Figuring out a way to get your home designed by the Joanna Gaines herself is tricky. Emulating her style is about as close as you can get these days, and honestly, it’s not as easy as it looks on “Fixer Upper.” Unless you have a warehouse filled with vintage treasures, your own line at Target, or a partner in crime like Chip to do your demo. It’s tough to strike that perfect “Farmhouse Modern” chord without making some mistakes along the way.
1. Worn Wood Overload
Reclaimed barn wood is a big part of the “Modern Farmhouse” aesthetic, and for good reason. Older building materials definitely have tons of character, but you can have too much of a good thing—even wood—particularly if it’s all the same tone. The catch? Too many types of wood mixed together is problematic as well.
If you’re going with the typical “Farmhouse” wide wood plank floors and a reclaimed barn wood table, you probably don’t need wooden dining chairs or natural-toned cabinetry on top of those things. Joanna loves her some wooden finishes, but she’s always sure to mix white, matte black, and a little brass in there for good measure. And while firewood looks great stacked up, it looks messy if there’s too much of it. But be careful how many nooks and crannies you fill with wood.
2. Too Much White
White is the crisp, clean backdrop for so many of Joanna’s “Farmhouse Modern” interiors. But all white everything—walls, floors, furniture, linens—can veer into “Shabby Chic” territory pretty quickly.
Plus, bright white paint and furniture isn’t for every house. You have to get a lot of natural light to keep white walls from looking cold in your home. And if you live with kids or pets, you might want to indefinitely postpone the white sofa idea. My advice—and probably Jo’s too? Consider a little bit of pigment for your walls. Try a light gray or a khaki, a cream, or even a blush.
3. “Farmhouse Modern” Is a Little Too Country for the City
Joanna Gaines lives in Waco, Texas—not glam Dallas or quirky Austin—on an actual farm. So “Farmhouse Modern” is the perfect style for her home. Go for this look if you love it, but lean a little more “modern” than “farmhouse” if you live in the heart of, say, New York City. It’s kind of like decorating your home like a beach house when you’re land-locked. If you lean in too far, it can feel a little out of place.
4. Shiplap for Days—and Nights
Paneled walls introduce texture and architectural interest to your home. And if you have original shiplap, by all means, keep it! But you don’t have to go crazy tacking up boards on every wall if you don’t. Pick a feature wall—behind a bed, above a fireplace—or even a whole room or two in which to try this wall treatment.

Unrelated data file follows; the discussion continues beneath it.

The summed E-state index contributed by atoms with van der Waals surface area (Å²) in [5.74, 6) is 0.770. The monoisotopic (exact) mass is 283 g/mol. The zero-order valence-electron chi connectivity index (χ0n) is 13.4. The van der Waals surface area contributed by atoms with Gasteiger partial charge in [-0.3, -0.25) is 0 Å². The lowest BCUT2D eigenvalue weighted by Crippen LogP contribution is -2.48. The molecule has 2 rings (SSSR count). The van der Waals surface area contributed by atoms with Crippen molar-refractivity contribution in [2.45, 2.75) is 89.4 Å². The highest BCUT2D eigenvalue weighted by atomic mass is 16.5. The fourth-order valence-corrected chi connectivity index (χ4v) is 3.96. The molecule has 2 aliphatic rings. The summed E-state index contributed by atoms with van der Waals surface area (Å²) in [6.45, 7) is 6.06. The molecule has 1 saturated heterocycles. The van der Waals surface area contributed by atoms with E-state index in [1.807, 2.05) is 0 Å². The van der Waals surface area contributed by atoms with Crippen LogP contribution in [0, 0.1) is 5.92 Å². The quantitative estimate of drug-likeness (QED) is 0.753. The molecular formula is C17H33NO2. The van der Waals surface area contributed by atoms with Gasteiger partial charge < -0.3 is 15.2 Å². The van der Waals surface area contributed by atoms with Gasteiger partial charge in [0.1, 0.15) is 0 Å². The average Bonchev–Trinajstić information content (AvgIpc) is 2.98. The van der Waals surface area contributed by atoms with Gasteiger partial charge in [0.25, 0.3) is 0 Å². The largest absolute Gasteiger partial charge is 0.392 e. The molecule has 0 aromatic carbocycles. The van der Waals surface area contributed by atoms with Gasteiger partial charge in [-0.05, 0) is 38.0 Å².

5. Putting a Rooster on It
It may be tempting to buy “Farmhouse” motif decorative accessories—things with roosters, cows, goats, pigs, and other farmhouse fauna on them—but don’t. Jo might have a bunch of these farm animals on her property, but I don’t think she’d serve dinner on rooster plates. The exception to this rule: Some kind of rad animal art, like the one in this kitchen.
6. Cluttered Open Shelving
Open shelving is a big part of the “Farmhouse Modern” look, and let’s just say Jo can style with the best of them. But if you’re prone to clutter, hate dusting, or don’t know how to balance a composition of books, plants, trinkets, and artwork, this hallmark of “Modern Farmhouse” style might not be for you.
Still want to give open shelving a go? Start by editing down what you have, especially in the kitchen. Try to stick to a palette for anything you buy, and be sure to vary the heights of your stacks of books and objects.
7. Barn Doors Galore
Barn doors are kind of like pocket doors in that they work as space savers: If you don’t have the clearance to swing a door open, but still need some privacy or want coverage, they can be great. Sometimes, they even allow you to create a bedroom or study out of a doorless nook. But you don’t need a barn door in every corner of your home.